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Let's say I have a bash script with the following:

#!/bin/sh
gedit
rm *.temp

When I execute it using sh ./test.sh, gedit pops-up but the rm part does not run until after I close gedit.

I want the script to continue running even if gedit isn't closed; like the gedit isn't blocking the bash execution.

The example I gave is just an example (putting the rm first won't work in a real situation).

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1 Answer

up vote 13 down vote accepted

The term you are looking for is called "backgrounding" a job. When you run a command either in your shell or in a script you can add a flag at the end to send it to the background and continue running new commands or the rest of the script. In most shells including sh, this is the & character.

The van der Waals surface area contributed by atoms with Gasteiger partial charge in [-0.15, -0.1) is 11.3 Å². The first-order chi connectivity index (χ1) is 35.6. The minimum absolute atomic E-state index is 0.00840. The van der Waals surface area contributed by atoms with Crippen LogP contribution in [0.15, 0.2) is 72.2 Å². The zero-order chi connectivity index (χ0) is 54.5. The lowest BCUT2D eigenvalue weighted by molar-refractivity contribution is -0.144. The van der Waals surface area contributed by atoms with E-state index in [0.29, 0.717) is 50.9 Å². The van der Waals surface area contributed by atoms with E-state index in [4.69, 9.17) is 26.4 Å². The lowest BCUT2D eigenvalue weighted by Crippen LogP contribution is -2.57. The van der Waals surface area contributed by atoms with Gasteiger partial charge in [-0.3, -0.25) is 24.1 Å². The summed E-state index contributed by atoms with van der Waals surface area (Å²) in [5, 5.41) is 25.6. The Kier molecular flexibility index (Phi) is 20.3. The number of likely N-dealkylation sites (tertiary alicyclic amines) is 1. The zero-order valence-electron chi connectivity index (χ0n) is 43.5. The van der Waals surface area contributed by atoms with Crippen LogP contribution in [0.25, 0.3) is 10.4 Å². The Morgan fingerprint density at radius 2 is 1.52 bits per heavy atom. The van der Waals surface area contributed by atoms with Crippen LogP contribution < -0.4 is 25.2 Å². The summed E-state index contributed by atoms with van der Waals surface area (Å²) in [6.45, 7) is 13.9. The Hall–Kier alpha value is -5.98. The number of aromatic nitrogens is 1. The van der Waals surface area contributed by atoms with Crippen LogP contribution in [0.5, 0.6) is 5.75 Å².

#!/bin/sh
gedit &
rm ./*.temp

That way, the shell doesn't wait for the termination of gedit and both rm and gedit will run concurrently.

The term "blocking" usually has to do with input/output streams, often to files or a device. It's also used in compiled languages in something similar to the sense you used, but in bash and similar shell scripting, the terminology (and function!) is rather different.

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thank you! that explain why I was only getting fifo and input results on google :D –  Plante Jul 2 '11 at 20:31
    
My impression is, that Plante wants to influence a script from outside, to perform each operation in background, not to rewrite the script. –  user unknown Jul 2 '11 at 20:46
    
@user: It took me a couple reads to even guess what he wanted. Maybe you could comment on the question for clarification. –  Caleb Jul 2 '11 at 20:50
    
That's exactly what I needed, thanks again. works great so far! –  Plante Jul 3 '11 at 0:33
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